A medieval ship has been raised after half a millenium of resting on a riverbed in The Netherlands.
Archaeologists have confirmed that the find is a 15th century "cog" - a trading vessel used to sail the North and Baltic Seas, according to Sky News.
While evacuating the port of the city of Kampen, construction workers came across the skeleton of the ship underwater beneath sand and silt.
It measures approximately 20 metres by eight, weighs about 40 tonnes, and is believed to have lain there for about 500 years.
Archaelogist Wouter Waldus said after the ship had been weighed they knew the structure was stable. It even has a brick-arched oven and glazed tiles intact on the rear deck, according to Sky News.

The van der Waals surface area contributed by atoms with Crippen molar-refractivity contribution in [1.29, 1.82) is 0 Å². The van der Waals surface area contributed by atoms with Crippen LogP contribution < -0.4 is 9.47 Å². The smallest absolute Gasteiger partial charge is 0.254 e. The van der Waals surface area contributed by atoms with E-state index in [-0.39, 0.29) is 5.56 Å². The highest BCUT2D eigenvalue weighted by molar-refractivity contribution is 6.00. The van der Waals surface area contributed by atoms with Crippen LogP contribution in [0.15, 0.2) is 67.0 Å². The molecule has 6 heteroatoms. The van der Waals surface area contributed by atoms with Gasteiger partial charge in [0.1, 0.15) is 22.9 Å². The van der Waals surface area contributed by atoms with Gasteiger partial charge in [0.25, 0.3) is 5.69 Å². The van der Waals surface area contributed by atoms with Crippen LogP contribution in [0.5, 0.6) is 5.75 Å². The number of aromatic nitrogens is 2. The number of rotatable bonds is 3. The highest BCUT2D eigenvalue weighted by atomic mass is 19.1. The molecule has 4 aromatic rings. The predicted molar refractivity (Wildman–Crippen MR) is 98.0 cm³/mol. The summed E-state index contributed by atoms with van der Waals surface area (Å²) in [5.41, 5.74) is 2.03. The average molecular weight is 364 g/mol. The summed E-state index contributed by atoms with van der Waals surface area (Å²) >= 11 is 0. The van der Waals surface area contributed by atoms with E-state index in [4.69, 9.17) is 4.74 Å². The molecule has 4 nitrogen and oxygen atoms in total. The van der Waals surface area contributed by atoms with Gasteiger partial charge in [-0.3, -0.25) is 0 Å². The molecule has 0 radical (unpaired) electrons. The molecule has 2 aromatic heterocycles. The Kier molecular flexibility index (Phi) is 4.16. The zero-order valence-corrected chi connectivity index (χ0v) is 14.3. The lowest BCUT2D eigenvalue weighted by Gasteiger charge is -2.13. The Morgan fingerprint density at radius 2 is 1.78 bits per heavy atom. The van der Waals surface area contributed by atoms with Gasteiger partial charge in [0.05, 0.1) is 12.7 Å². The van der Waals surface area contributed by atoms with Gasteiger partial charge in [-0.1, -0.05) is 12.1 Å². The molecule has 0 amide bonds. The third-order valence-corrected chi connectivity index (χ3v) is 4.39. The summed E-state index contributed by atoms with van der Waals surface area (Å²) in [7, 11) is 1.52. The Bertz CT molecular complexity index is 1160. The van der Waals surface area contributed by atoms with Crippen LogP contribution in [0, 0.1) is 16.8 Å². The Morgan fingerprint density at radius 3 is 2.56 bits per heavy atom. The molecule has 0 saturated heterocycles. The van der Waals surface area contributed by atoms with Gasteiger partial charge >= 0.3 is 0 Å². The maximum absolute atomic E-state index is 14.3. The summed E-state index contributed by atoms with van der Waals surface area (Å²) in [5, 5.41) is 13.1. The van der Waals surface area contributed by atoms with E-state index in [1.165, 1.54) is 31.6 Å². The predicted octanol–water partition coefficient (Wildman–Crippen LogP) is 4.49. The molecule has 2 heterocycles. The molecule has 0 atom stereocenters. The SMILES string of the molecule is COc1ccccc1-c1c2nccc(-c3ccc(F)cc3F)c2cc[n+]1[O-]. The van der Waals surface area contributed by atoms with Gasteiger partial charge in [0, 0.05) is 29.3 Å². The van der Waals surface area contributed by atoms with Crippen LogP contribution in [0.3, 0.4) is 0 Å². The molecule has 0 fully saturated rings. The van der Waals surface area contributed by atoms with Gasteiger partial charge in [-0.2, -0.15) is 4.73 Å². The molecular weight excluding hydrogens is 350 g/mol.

Because of metal joints across the structure, it was sturdier than other vessels of the same era and was remarkably well-preserved, said experts.
Named "Ijsselkogge" after the river delta it was found in, the structure was brought out of the water in a specially constructed metal frame, with straps around it controlled by a computer.
A cog was a type of ship generally built of oak, fitted with a single mast and a square-rigged single sail, which first appeared in the 10th century and was widely used from around the 12th century in medieval Europe.
They were particularly used by the Hanseatic League, which was a commercial and defensive network of ties between merchant guilds across the Baltic and North sea.
"Ijsselkogge" will be restored at the Nieuw Land Heritage Centre in Lelystaf, where it will be always be kept wet so as to ensure it remains preserved.